Summer of the Shark: Warts And All, Mostly Warts

Some field days just don’t go well.  This past Thursday I went out with Evan and Jeff to do a little opportunistic shark sampling in the Pamlico River while they were out collecting water samples for a striped bass project.  What actually happened was quite possibly the worst field day I have ever had, and I’ve been doing this marine biology/fisheries science thing long enough to have had a few rough field days.  There was my first major research cruise, during which I puked for an entire day, and there was also the consistently inconsistent (but always pretty bad) weather during the first leg of our Cape Cod sampling last summer.  This trip trumps them both, and at least partially, I only have myself to blame.  When I decided a series of “warts and all” posts on my summer field work was a good idea, I had no idea how many warts there would be.  At the very least this should be funny to you, dear reader.

Much like my last time out in the field, this trip began with a bad omen.  This time, however, that omen was a big mistake on my part, which was forgetting the mainline to the longline.  Oh, I remembered the leaders, and was even excited about getting to use all of them after Jeff and I spent an afternoon disentangling them.  The problem is, leaders need a line to hang from.  This effectively soured my mood for the rest of the day, but at least we had the gillnet, and I was getting to play with a cool piece of equipment, a YSI Castaway CTD.

I wanted to bring the CTD because the Pamlico River is the very definition of a brackish estuary, and has a number of interesting features that affect its suitability as shark habitat.  First off, the river has no true tides.  There’s a little bit of tidal influence, but mostly the local water depth is a function of wind (and there was plenty of it on this day).  Also, depending on the relative strength of fresh and salt water input, the Pamlico can have a very strong salt wedge, which occurs when the upper parts of the water column are a much lower salinity than the lower parts.  This affects the potential shark presence in the river in two main ways: 1.) the generally lower-than-seawater salinity (around 15 ppt) means that any sharks or rays in the river will likely be the more freshwater-tolerant species, and 2.) depending on water conditions, sharks are more likely to be along the bottom than the top.  The CTD, which takes water chemistry measurements througout the water column, would tell me not only what the surface and bottom salinities were, but give me an idea of where the transition from low to high salinity occurred.  Plus it’s always fun to play with new toys.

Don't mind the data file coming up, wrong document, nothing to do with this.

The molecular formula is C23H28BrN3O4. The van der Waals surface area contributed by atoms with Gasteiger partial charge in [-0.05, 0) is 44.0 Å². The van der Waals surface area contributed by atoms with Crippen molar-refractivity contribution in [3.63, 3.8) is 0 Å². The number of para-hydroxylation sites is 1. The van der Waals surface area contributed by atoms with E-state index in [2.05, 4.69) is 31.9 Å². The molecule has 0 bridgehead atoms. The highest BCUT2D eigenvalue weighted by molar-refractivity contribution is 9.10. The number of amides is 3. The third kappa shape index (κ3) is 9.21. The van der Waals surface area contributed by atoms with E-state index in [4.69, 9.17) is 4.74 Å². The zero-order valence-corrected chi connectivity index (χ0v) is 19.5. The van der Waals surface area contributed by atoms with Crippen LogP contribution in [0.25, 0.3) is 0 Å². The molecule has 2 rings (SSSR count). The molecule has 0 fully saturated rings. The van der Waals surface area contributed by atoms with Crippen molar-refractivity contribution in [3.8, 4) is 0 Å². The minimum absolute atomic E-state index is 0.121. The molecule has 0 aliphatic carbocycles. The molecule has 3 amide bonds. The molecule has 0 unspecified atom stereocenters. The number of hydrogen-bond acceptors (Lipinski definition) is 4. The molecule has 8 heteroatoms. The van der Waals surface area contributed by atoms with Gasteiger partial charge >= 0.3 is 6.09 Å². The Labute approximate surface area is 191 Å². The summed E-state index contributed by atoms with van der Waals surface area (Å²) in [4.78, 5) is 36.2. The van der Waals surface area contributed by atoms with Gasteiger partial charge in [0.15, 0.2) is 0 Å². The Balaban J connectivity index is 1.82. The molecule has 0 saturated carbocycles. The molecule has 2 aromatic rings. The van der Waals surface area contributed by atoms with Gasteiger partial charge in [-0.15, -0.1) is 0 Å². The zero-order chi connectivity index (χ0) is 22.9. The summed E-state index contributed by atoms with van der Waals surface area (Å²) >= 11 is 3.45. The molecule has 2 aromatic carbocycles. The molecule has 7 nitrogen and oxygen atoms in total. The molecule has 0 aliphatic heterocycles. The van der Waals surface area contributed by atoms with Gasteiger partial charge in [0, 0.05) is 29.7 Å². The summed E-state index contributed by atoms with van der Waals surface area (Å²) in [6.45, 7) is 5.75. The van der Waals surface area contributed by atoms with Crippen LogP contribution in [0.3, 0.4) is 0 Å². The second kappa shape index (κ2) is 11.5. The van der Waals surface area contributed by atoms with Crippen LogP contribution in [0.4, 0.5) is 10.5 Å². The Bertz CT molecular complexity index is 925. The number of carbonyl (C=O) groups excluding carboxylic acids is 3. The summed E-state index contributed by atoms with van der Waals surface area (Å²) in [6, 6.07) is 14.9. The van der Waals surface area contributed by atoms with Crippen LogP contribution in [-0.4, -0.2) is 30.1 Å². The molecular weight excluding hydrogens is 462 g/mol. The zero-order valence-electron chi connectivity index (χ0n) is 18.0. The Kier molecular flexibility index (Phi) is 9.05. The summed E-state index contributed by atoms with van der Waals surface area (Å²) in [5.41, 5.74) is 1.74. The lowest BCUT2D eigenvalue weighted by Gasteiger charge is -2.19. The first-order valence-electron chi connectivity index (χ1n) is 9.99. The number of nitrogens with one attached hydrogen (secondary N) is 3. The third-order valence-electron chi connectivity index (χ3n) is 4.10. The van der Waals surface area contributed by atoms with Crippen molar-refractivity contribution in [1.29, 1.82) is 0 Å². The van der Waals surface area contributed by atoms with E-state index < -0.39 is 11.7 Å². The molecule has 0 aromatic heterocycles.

The Pamlico River is about as different as any of my field sites get from the Outer Banks inlets I sampled last week.

The weather was a bit windy, but nothing we couldn’t handle, though we knew crossing the river would likely be a bit painful.  As we deployed the gillnet, we managed to undo the nasty knot the crabs had put in it (thanks to Jeff’s considerable knot-untying skills), and it deployed about as nicely as it ever has.  After we deployed, we took a look at the surrounding water, and noticed something rather disturbing: sea nettles.

Jeff and I working out the knot and actually accomplishing a rather nice gillnet deployment. Jeff can untie knots like a boss.

Sea nettles in the water. The sure sign of a good time.

One of our tormentors. Despite our best efforts, about a hundred of these things made it onto the boat intact and had to be flushed off with water buckets.